Mara Hoffman

Three years ago, Mara Hoffman hit a wall. Her then 15-year-old business was in expansion mode, driven by the print-heavy, beach-y, bohemian contemporary that put her on the map yet with which she felt less and less in tune. “I had really grown out of it,” Hoffman recalled last week in her Fifth Avenue studio overlooking Madison Square Park. “It’s a really hard thing to do when you’re a brand, when people know you for this thing, but you’re not that thing anymore, but you’re making money from that thing. Buyers are counting on you for that thing, and the idea of changing people’s mind in an industry like this is kind of a challenging one.”

At the same time, Hoffman, partly pushed by considering the world that her young son would inherit, felt her personal ethics were increasingly at odds with the more, more, more nature of a conventional fashion business in terms of manufacturing, production and pollution. “I felt it would be impossible to change because we had really built this moving machine with all these parts based on systems that were tried and true,” she said. “They were working, and I didn’t have any idea as far as what it would mean to make my company less harmful, like what that even really entailed.”

She considered closing entirely. “I really didn’t see a clear path of how to change, and I knew that I wanted to be something completely different or I didn’t want to do this,” said Hoffman. “I wasn’t being fulfilled on this worldly level of ‘OK, at least I feel good because I’m a known designer.’ It didn’t feed it, it didn’t matter anymore.” Her head of production Dana Davis, who Hoffman describes as “less emotional and more pragmatic” than her, redirected her energy toward problem-solving on a micro level, targeting fabrics in their swim business and finding a recycled poly and recycled nylon spandex that was strong enough and relatively easy replacement for their traditional spandex blend. The company also moved to a digital printing process, which used far less water and created less waste in cutting garments than the traditional wet printing process it had been using. “They were two of our major manufacturing components we changed really rapidly and it didn’t mess up the garment, it didn’t change the reaction from our customers, and it gave us the confidence to say, ‘OK, we can hit it with this,’” Hoffman said.

Inside Mara Hoffman’s studio.  Jenna Greene/WWD

Expanding the shift from conventional to natural materials for ready-to-wear was a bigger investment, but Hoffman decided this was the time to double down and make a major shift in aesthetics and sustainability at the same time. It was a major risk that required what she calls “conscious contraction for a conscious expansion.” The business got smaller. Hoffman hired a new sales director and cleared out a good portion of wholesale accounts. Prints were minimized in favor of solids on natural, more sustainable materials. She eliminated silk (the worms) and polyester to work with organic cotton, hemp, no-dye alpaca, Tencel, linen, pre-consumer waste cotton and Tencel modal. She works with Canopy to vet viscose, Nest to source weavers and help with auditing a production partner in India, and produces in New York, Los Angeles, Italy and Asia. The look became less beach-raver, more refined, timeless and natural. Prices went up. Hoffman’s average $240 dress became in the upper $300s, lower $400s. Dresses now range from $300 to $700.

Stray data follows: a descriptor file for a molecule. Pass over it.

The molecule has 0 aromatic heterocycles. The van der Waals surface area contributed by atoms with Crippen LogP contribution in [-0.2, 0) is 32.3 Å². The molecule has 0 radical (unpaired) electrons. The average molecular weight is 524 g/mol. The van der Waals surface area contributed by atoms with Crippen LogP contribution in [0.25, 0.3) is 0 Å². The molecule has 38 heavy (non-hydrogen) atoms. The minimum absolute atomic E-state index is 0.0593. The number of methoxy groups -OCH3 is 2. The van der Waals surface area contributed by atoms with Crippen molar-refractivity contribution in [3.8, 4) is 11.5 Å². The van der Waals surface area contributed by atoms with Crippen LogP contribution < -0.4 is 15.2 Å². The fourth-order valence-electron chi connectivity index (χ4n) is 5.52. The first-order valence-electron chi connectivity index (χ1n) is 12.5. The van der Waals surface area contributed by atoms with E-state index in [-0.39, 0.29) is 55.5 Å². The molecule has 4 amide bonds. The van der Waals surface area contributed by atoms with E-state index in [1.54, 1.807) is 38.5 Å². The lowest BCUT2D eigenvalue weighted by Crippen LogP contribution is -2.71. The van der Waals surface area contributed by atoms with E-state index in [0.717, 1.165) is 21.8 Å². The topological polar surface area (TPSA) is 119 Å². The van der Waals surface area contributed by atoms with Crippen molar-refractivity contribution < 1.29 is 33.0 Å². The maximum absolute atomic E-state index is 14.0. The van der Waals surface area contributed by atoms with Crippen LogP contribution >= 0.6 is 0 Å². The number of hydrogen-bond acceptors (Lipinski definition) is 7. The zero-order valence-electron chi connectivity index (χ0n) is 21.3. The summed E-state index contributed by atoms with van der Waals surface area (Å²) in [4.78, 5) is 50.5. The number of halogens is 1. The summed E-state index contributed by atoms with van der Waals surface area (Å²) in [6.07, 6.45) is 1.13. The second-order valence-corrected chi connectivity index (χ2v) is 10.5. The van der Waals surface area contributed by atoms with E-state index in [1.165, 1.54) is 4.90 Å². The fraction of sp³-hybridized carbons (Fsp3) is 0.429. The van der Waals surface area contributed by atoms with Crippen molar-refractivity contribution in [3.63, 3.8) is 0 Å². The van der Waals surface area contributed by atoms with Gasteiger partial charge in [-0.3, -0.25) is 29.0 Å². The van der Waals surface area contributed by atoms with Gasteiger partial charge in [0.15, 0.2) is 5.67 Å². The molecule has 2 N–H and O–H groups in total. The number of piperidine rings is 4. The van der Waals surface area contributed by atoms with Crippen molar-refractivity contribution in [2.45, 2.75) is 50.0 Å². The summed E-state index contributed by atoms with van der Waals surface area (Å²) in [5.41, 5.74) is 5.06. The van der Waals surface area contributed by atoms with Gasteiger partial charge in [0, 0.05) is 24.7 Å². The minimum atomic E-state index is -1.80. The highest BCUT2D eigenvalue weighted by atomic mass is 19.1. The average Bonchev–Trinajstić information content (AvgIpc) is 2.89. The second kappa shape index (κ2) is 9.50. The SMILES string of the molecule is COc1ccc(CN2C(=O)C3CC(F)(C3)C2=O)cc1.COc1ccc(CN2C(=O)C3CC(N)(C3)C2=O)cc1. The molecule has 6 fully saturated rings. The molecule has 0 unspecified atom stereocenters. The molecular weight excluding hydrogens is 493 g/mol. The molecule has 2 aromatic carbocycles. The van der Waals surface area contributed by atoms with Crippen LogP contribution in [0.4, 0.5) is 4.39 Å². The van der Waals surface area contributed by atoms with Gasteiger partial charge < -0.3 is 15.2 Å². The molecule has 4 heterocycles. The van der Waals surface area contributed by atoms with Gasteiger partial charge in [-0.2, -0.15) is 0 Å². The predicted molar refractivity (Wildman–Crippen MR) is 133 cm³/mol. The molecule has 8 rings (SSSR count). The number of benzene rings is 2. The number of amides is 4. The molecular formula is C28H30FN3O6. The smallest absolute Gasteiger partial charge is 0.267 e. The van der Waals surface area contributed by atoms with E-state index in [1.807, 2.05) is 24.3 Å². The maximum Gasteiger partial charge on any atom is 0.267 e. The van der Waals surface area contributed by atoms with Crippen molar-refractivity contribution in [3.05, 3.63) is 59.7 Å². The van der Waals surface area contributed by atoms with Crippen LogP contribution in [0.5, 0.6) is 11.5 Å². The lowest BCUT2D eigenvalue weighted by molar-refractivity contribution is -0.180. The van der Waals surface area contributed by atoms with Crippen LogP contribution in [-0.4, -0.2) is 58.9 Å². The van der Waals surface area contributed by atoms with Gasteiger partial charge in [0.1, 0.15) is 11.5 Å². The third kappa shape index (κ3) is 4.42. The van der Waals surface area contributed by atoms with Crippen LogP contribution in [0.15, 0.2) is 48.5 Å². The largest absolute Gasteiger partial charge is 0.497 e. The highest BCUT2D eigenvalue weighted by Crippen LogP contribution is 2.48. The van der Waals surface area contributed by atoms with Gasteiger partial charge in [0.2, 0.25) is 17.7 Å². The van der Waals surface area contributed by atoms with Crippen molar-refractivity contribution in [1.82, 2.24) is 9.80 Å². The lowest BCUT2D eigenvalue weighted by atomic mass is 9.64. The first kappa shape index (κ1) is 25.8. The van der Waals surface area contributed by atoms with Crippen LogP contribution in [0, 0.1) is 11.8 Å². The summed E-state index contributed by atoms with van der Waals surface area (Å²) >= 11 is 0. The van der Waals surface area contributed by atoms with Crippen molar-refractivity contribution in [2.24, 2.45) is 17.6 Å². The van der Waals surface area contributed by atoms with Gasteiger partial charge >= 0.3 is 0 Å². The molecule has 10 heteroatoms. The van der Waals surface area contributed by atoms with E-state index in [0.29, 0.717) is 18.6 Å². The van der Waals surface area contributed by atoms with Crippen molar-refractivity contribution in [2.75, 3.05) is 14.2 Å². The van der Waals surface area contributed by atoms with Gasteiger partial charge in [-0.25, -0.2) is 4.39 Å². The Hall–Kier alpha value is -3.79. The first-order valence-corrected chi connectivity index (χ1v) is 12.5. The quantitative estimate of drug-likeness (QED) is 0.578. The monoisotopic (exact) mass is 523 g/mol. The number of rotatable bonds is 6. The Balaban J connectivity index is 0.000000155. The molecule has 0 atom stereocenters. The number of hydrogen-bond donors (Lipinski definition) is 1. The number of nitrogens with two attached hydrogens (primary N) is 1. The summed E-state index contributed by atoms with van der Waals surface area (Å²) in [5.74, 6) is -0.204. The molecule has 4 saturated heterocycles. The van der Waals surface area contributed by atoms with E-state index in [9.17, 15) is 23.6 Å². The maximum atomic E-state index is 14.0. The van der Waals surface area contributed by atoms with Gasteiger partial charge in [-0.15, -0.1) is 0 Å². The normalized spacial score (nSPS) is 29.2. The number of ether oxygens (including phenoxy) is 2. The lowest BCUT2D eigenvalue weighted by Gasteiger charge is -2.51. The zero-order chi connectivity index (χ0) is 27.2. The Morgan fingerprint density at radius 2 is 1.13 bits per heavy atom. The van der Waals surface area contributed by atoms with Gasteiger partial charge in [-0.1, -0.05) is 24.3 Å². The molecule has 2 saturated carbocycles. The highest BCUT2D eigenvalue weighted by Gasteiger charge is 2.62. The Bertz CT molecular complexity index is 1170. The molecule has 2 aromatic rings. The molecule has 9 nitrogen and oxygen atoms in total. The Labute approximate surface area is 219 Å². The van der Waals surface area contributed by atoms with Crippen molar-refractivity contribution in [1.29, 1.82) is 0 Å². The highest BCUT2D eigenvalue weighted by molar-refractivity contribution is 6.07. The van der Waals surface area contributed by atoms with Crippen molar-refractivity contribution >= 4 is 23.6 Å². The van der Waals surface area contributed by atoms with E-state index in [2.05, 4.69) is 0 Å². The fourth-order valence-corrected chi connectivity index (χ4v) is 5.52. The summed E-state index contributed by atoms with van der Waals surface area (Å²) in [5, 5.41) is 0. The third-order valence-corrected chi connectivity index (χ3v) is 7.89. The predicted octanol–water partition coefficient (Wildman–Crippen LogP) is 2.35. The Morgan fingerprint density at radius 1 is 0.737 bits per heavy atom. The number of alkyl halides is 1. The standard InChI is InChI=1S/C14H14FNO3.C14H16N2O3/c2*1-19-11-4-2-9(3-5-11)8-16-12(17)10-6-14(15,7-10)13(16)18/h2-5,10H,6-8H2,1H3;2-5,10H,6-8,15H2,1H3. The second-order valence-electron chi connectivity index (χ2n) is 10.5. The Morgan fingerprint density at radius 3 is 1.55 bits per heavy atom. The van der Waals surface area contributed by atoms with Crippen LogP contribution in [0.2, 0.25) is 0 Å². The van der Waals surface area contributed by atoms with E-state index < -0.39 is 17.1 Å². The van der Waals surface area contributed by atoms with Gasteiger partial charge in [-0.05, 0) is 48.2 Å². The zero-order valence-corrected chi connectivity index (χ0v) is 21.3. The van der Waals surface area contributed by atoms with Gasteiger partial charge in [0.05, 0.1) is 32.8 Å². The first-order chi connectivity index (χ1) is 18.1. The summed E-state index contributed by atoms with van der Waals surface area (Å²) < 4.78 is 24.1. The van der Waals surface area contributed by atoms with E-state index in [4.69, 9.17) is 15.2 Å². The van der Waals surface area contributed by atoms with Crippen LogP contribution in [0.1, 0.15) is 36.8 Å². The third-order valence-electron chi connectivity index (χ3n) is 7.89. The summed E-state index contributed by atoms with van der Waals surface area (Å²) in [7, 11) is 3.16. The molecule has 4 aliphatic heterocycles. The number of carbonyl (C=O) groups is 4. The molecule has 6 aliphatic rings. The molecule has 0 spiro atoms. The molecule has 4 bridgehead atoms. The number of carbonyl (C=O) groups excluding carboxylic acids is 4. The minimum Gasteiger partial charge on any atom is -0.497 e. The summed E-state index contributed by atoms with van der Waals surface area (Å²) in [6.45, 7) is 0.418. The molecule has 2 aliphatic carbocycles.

In the short term, this caused a conscious contraction to Hoffman’s bottom line, which she was able to manage because her business has always been completely independent. Her first collection reflecting the more pared-down aesthetic and sustainable fibers was spring 2017. “When you show up looking different, the buyers that have been buying you are disappointed because this isn’t what their customers are buying from them,” said Hoffman. “They’re like, ‘Where’s the tight fitted, superbright, crazy stuff? That’s what I buy from you, why would I buy solids from you? So what it’s organic? So what it’s less harmful, why would I buy these pieces from you that’s covered from another designer?’”

Three years later, Hoffman’s volume is still not quite what it was when she was deep into her print-heavy bread and butter, but she’s out of contraction mode. “We’re seeing that level of trust and the outside world believes in it and does not immediately think of Mara Hoffman as this one thing that they knew a few years ago,” she said. “We’ve been consistently showing up, and that was hard in the beginning.” Under the new direction, she’s expanded her business with Net-a-porter, picked up, Browns in London and smaller boutiques like Bird.

“We see our growth starting to pick back up now,” said Hoffman. “What I get most excited about what we did, beyond feeling like we could change ourselves, was proving a point that you can change a company, and that it’s a doable feat.” She noted that sustainability is tricky territory. She’s been hesitant to tout her practices as a marketing angle, cautious to avoid “greenwashing,” and only in the last month has added more information under the “approach” section on her web site.

Hoffman acknowledges that sustainability is complicated, and to some extent you have to pick your poison. Aside from using responsible fabrics, her company has set a commitment to have a take-back system by 2020, so it can repair, dismantle or recycle garments from its customers. In the shorter term, she’s scouting retail locations in New York.

Mara Hoffman  Jenna Greene/WWD

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